Tristan and I arrived in Mission Bay on Monday at 3, after slogging slowly through the mire of returning weekend travelers clogging up the 101 past Petaluma. I had planned for us to visit Noah and Susan first, as Susan had sounded so miserable on the phone earlier, but the security desk had screwed up my name on the “guest list” and wouldn’t let me up to their room. So, by pure chance, we ended up first at the baby cousin’s room.
When Tristan and I slipped into the room, I could see Cierra, ashen, sitting with a doctor. The doctor explained that he was just beginning to “tell her what we’ve learned”. I realized that I had arrived precisely at the moment that the baby’s mom, on her own, was about to be given the prognosis. (I remember that hour well.) I asked Cierra if she wanted me to stay, or to come back later. She asked me to stay. So then I sat next to her, and I held her, and I smoothed her hair, and I put my hand on her back, and I watched her heart tear apart, as the cardiologist described her baby’s heart as what amounted to something sounding roughly like a colinder — holes everywhere. He told her that Miona’s heart will never work like a normal human heart, but that, through a series of surgeries, he will construct for her a one-pump heart that will get her, probably, to her twenties. By then, or possibly before, she will need a new heart. Either way, her life expectancy is short. And she won’t be an athlete.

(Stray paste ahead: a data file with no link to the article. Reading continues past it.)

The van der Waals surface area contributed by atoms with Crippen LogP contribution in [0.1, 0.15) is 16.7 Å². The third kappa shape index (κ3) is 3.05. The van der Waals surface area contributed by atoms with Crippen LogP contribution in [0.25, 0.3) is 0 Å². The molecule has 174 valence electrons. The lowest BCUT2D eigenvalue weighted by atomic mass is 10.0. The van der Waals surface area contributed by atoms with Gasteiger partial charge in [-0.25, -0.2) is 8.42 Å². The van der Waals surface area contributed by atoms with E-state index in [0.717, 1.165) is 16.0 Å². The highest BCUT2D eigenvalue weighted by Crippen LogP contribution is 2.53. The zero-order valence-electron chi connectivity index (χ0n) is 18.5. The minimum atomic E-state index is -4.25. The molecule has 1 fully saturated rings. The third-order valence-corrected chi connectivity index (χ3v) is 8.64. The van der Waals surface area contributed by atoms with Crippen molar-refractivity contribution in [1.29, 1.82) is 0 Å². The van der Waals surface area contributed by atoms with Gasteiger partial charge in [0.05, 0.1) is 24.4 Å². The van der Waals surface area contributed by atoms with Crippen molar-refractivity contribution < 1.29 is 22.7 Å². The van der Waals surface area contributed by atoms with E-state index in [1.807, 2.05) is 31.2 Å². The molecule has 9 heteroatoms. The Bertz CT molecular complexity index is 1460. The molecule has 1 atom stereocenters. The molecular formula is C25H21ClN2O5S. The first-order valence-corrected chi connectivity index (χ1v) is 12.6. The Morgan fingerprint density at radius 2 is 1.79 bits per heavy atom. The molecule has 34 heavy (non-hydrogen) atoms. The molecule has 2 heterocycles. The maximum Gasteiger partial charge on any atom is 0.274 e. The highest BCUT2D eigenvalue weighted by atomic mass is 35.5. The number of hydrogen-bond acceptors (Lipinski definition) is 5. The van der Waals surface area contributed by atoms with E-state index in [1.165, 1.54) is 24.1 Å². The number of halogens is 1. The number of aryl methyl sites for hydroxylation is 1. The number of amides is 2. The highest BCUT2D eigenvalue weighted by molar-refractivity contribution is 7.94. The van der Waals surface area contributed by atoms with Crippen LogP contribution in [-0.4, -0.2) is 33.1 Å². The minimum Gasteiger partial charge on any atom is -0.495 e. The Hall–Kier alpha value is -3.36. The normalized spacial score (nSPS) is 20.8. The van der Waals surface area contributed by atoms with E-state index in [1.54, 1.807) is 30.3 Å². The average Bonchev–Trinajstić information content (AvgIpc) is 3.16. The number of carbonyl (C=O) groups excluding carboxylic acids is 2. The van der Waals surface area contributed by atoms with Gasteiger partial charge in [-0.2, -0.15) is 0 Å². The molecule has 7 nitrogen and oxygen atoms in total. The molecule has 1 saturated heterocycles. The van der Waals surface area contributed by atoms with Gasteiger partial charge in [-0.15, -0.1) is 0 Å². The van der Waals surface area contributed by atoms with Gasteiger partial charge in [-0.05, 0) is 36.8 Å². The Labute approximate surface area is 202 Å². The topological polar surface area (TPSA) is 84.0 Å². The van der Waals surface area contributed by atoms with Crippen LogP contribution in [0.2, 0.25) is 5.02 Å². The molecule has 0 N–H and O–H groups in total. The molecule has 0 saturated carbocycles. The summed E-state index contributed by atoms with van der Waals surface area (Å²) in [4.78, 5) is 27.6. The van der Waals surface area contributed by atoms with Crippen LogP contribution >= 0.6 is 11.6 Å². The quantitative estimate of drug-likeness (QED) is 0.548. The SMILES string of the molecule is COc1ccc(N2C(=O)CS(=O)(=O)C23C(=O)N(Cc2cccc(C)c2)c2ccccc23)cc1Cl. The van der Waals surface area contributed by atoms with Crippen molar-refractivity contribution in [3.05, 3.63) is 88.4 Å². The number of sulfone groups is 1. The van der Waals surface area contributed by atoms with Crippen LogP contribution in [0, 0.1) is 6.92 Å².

The tears streamed down Cierra’s face, and I could see the pain ripple to every cell in her body, but she didn’t crumple into a little ball and shut down. She asked all of the right questions. I could tell that she’s going to grow a new integument of rhinoceros skin really fast. Tristan, who had listened to all of this, put his hand on Cierra’s shoulder and told her, over and and over, “Your baby will be alright! Don’t worry!” I wasn’t exactly sure what to do with that, so I let it happen. It didn’t make any sense given what we were hearing, but it was the right thing for my son to do.